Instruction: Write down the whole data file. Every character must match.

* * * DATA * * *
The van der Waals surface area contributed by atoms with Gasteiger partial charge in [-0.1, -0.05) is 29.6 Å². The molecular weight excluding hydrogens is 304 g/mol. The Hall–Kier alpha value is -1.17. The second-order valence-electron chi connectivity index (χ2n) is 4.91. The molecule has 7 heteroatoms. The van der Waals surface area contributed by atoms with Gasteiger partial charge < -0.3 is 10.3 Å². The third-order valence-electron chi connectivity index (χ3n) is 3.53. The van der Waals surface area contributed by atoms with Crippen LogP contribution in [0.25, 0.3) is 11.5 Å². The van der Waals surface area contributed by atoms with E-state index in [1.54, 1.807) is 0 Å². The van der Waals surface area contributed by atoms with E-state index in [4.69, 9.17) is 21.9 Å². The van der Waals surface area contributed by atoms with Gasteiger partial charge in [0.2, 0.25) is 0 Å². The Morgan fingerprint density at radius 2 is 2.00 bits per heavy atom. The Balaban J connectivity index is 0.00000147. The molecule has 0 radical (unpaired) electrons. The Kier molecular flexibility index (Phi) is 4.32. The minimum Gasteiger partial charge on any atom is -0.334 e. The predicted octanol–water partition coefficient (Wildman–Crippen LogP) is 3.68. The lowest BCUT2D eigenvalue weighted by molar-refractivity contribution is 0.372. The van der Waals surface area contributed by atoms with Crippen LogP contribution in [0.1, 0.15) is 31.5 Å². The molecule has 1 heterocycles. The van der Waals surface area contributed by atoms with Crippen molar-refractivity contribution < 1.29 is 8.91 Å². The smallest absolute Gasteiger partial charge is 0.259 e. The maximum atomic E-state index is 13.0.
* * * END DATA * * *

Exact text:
The van der Waals surface area contributed by atoms with Gasteiger partial charge in [-0.1, -0.05) is 29.6 Å². The molecular weight excluding hydrogens is 304 g/mol. The Hall–Kier alpha value is -1.17. The second-order valence-electron chi connectivity index (χ2n) is 4.91. The molecule has 7 heteroatoms. The van der Waals surface area contributed by atoms with Gasteiger partial charge < -0.3 is 10.3 Å². The third-order valence-electron chi connectivity index (χ3n) is 3.53. The van der Waals surface area contributed by atoms with Crippen LogP contribution in [0.25, 0.3) is 11.5 Å². The van der Waals surface area contributed by atoms with E-state index in [1.54, 1.807) is 0 Å². The van der Waals surface area contributed by atoms with E-state index in [4.69, 9.17) is 21.9 Å². The van der Waals surface area contributed by atoms with Gasteiger partial charge in [0.2, 0.25) is 0 Å². The Morgan fingerprint density at radius 2 is 2.00 bits per heavy atom. The Balaban J connectivity index is 0.00000147. The molecule has 0 radical (unpaired) electrons. The Kier molecular flexibility index (Phi) is 4.32. The minimum Gasteiger partial charge on any atom is -0.334 e. The predicted octanol–water partition coefficient (Wildman–Crippen LogP) is 3.68. The lowest BCUT2D eigenvalue weighted by molar-refractivity contribution is 0.372. The van der Waals surface area contributed by atoms with Crippen LogP contribution in [0.1, 0.15) is 31.5 Å². The molecule has 1 heterocycles. The van der Waals surface area contributed by atoms with Crippen molar-refractivity contribution < 1.29 is 8.91 Å². The smallest absolute Gasteiger partial charge is 0.259 e. The maximum atomic E-state index is 13.0.